An empty courtroom

A View from the Respondents Regarding Subject Matter Jurisdiction

We were counsel for Olympic View Water and Sewer District in Ronald Wastewater District v. Olympic View Water & Sewer District. Benjamin Gould’s article in NWSidebar suggesting the Supreme Court’s reasoning in that case departed from past decisions of the court on subject-matter jurisdiction, fails to acknowledge supportive Supreme Court precedent.

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US Supreme Court building

8 Cases to Watch at the U.S. Supreme Court in 2020-2021

The U.S. Supreme Court began its 2020-2021 term in October. There are a number of high-profile cases on the docket, including disputes over voting rights, LGBTQ rights, and the Affordable Care Act. The Court hears oral arguments from October through April. The justices continue to add new cases to the docket, so it’s highly probable more hot-topic cases will be granted as the term goes on. Opinions are usually handed down by the last day of the Court’s term. With the exception of this deadline, there are no rules concerning when decisions must be released. With all that in mind, here are eight cases to watch at the Supreme Court:

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Law books

Supreme Court Applies Corporate Attorney-Client Privilege to ‘Functional Employees’

The Washington Supreme Court recently applied the corporate attorney-client privilege to “functional employees” in Hermanson v. Multicare Health Systems, Inc. In the privilege context, “functional employees” are not directly employed by a corporation but are sufficiently integrated into a company’s operations that some federal courts—including the 9th Circuit and Washington’s federal district courts—had concluded that they fall within the corporation’s attorney-client privilege.

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Ruth Bader Ginsburg

I Dissent: The Legacy of Justice Ruth Bader Ginsburg

Perhaps the most impactful of Justice Ruth Bader Ginsburg’s famous dissents came in a case about gender pay inequity in the workplace: Ledbetter v. Goodyear Tire & Rubber Co., 550 U.S. 618 (2007). Plaintiff Lilly Ledbetter began working as a supervisor at the Goodyear Tire plant in Gadsen, Alabama, in 1979. She worked there for 19 years and for most of that time was the only woman manager.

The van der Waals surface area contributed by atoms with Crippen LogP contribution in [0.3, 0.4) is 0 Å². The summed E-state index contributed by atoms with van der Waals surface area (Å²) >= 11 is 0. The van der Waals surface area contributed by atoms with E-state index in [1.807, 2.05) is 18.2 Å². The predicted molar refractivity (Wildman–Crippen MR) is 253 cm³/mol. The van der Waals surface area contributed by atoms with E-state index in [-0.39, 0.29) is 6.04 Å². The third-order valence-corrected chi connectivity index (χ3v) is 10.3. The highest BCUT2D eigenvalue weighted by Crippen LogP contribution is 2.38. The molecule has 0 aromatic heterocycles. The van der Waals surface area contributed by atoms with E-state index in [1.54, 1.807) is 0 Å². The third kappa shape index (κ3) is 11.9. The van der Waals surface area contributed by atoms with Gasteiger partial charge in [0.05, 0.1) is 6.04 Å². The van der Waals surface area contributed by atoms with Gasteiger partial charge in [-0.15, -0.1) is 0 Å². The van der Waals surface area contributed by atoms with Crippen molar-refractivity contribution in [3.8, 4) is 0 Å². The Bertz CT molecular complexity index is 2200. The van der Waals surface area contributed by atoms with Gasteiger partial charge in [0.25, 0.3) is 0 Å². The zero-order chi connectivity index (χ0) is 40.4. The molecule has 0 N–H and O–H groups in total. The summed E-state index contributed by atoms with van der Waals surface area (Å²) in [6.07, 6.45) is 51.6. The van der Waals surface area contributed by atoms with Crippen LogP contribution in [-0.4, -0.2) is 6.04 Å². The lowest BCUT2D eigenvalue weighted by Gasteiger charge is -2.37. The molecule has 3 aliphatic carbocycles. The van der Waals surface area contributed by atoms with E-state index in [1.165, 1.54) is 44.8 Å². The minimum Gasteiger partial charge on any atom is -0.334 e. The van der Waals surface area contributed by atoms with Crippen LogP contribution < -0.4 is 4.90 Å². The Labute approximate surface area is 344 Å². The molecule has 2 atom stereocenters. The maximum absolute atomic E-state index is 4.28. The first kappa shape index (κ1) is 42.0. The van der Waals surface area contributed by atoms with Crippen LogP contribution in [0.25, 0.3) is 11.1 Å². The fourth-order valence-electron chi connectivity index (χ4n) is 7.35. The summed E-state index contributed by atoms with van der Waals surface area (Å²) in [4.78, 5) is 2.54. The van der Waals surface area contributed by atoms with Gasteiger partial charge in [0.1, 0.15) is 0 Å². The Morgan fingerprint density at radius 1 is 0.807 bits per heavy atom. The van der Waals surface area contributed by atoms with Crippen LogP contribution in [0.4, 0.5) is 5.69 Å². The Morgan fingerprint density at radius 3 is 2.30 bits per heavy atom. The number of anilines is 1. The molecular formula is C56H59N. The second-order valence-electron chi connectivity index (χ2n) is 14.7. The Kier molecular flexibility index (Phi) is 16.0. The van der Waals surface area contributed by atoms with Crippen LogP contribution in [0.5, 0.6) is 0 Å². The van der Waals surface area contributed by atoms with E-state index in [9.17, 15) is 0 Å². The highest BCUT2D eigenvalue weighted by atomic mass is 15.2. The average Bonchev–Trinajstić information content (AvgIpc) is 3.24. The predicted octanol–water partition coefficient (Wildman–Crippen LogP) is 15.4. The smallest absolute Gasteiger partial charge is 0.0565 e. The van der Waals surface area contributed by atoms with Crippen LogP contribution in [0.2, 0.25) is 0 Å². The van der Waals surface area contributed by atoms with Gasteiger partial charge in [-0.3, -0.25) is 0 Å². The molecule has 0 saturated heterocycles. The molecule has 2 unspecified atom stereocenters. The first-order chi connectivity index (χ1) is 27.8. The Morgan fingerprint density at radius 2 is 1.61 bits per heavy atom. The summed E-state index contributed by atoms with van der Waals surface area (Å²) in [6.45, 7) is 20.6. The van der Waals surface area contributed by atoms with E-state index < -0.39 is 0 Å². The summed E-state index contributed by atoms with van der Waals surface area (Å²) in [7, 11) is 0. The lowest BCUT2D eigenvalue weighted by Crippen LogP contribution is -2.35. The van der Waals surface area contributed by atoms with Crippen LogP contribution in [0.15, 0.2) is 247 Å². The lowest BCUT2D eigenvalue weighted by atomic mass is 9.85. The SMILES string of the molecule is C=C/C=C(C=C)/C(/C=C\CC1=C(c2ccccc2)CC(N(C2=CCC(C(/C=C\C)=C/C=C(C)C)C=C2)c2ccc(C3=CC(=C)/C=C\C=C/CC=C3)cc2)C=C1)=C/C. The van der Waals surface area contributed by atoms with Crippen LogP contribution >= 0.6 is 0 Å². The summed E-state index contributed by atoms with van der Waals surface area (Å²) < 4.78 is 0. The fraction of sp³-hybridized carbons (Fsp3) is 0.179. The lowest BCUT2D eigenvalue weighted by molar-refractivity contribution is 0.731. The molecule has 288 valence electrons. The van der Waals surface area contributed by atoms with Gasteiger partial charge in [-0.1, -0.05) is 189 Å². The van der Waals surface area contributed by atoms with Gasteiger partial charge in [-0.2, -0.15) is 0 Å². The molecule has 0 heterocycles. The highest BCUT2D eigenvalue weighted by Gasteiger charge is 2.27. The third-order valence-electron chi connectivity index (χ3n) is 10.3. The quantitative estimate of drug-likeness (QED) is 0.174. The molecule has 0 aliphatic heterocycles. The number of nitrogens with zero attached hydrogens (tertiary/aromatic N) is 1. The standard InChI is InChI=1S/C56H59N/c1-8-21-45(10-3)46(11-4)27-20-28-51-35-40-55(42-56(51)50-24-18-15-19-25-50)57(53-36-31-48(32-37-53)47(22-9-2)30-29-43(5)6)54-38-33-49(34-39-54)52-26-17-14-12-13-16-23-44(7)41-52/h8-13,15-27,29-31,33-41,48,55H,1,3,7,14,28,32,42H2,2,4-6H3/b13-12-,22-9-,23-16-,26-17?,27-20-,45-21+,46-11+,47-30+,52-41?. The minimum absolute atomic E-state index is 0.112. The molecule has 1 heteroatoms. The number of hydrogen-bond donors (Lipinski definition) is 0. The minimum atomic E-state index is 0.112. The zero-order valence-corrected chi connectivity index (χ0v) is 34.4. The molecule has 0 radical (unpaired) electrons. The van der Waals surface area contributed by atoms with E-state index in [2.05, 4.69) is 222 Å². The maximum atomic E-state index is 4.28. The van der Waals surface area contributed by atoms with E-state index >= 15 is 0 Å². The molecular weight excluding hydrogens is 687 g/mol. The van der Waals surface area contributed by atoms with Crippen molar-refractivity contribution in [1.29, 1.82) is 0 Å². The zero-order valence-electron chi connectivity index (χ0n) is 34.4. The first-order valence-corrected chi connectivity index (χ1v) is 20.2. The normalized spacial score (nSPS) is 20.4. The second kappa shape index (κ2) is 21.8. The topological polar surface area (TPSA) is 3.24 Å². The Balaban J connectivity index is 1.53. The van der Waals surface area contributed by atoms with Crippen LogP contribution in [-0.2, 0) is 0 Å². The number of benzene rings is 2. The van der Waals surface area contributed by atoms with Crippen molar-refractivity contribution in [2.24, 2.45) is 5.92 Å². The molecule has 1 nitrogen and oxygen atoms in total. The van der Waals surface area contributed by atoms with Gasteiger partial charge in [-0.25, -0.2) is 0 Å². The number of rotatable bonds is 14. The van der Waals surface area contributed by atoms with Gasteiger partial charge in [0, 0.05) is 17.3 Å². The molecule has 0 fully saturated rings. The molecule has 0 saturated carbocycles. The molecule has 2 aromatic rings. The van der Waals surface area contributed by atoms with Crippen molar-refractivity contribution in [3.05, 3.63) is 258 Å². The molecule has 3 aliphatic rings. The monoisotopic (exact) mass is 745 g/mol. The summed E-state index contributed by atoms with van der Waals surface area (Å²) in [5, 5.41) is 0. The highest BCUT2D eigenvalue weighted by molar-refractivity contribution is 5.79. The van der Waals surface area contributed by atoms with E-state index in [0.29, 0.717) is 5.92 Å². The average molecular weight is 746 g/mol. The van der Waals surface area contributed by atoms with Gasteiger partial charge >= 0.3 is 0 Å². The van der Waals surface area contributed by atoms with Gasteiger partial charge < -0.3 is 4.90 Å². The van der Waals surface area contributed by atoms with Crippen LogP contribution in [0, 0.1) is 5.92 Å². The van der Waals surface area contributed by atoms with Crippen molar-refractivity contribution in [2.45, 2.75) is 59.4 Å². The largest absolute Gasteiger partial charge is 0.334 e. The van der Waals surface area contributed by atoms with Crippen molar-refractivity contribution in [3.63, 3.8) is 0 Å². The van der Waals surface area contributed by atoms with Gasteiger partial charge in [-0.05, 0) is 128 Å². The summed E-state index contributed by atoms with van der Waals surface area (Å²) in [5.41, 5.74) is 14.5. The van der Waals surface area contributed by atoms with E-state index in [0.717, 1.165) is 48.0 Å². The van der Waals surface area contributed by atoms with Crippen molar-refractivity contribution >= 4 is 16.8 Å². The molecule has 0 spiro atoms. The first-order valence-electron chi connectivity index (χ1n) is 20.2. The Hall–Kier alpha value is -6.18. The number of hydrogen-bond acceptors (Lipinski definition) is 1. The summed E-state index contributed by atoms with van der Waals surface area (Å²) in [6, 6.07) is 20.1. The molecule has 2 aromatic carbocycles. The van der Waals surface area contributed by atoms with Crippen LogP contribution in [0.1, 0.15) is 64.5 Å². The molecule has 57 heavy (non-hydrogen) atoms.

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Totem Pole

Delayed Justice: The Attorney Behind the Fight Against State v. Towessnute

The 1916 Washington Supreme Court decision in State v. Towessnute opens with the words, “The prior occupancy of American soil by the Indian tribes did not vest them with sovereignty or any title to the land that was ever recognized by the white race, the Indian being merely an occupant with possessory uses for subsistence, and a favored ward of the Federal government.”
Then it gets worse…

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law books

Fine Print: Federal District Court Distinguishes Disciplinary and Malpractice Defense in Coverage Decision

Professional liability policies for lawyers and law firms often distinguish between disciplinary and malpractice defense. Some don’t cover disciplinary defense or, if they do, include a much lower coverage limit. A recent decision from the U.S. District Court for the Western District of Washington underscored the practical impact of the distinction between disciplinary and malpractice coverage.

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